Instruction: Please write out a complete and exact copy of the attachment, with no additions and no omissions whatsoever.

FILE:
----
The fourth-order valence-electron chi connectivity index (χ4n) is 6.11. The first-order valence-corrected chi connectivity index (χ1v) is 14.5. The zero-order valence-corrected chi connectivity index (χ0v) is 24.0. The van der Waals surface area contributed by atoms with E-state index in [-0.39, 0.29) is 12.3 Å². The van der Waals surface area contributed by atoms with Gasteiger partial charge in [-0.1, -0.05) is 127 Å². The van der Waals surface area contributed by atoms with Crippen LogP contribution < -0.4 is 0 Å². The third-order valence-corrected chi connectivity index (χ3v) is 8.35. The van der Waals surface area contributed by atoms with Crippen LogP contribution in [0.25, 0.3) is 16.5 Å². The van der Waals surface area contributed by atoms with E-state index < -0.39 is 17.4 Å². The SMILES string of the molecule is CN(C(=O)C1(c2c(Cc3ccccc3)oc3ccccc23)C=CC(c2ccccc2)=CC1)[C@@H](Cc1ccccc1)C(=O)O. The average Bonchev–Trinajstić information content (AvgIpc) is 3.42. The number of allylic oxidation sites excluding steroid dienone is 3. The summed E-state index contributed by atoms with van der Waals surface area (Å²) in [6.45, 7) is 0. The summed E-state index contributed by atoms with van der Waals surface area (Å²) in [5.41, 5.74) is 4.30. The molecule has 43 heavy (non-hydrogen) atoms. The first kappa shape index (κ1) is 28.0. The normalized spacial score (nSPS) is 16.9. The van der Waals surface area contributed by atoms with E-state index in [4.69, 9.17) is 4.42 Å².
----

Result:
The fourth-order valence-electron chi connectivity index (χ4n) is 6.11. The first-order valence-corrected chi connectivity index (χ1v) is 14.5. The zero-order valence-corrected chi connectivity index (χ0v) is 24.0. The van der Waals surface area contributed by atoms with E-state index in [-0.39, 0.29) is 12.3 Å². The van der Waals surface area contributed by atoms with Gasteiger partial charge in [-0.1, -0.05) is 127 Å². The van der Waals surface area contributed by atoms with Crippen LogP contribution < -0.4 is 0 Å². The third-order valence-corrected chi connectivity index (χ3v) is 8.35. The van der Waals surface area contributed by atoms with Crippen LogP contribution in [0.25, 0.3) is 16.5 Å². The van der Waals surface area contributed by atoms with E-state index < -0.39 is 17.4 Å². The SMILES string of the molecule is CN(C(=O)C1(c2c(Cc3ccccc3)oc3ccccc23)C=CC(c2ccccc2)=CC1)[C@@H](Cc1ccccc1)C(=O)O. The average Bonchev–Trinajstić information content (AvgIpc) is 3.42. The number of allylic oxidation sites excluding steroid dienone is 3. The summed E-state index contributed by atoms with van der Waals surface area (Å²) in [6.45, 7) is 0. The summed E-state index contributed by atoms with van der Waals surface area (Å²) in [5.41, 5.74) is 4.30. The molecule has 43 heavy (non-hydrogen) atoms. The first kappa shape index (κ1) is 28.0. The normalized spacial score (nSPS) is 16.9. The van der Waals surface area contributed by atoms with E-state index in [4.69, 9.17) is 4.42 Å².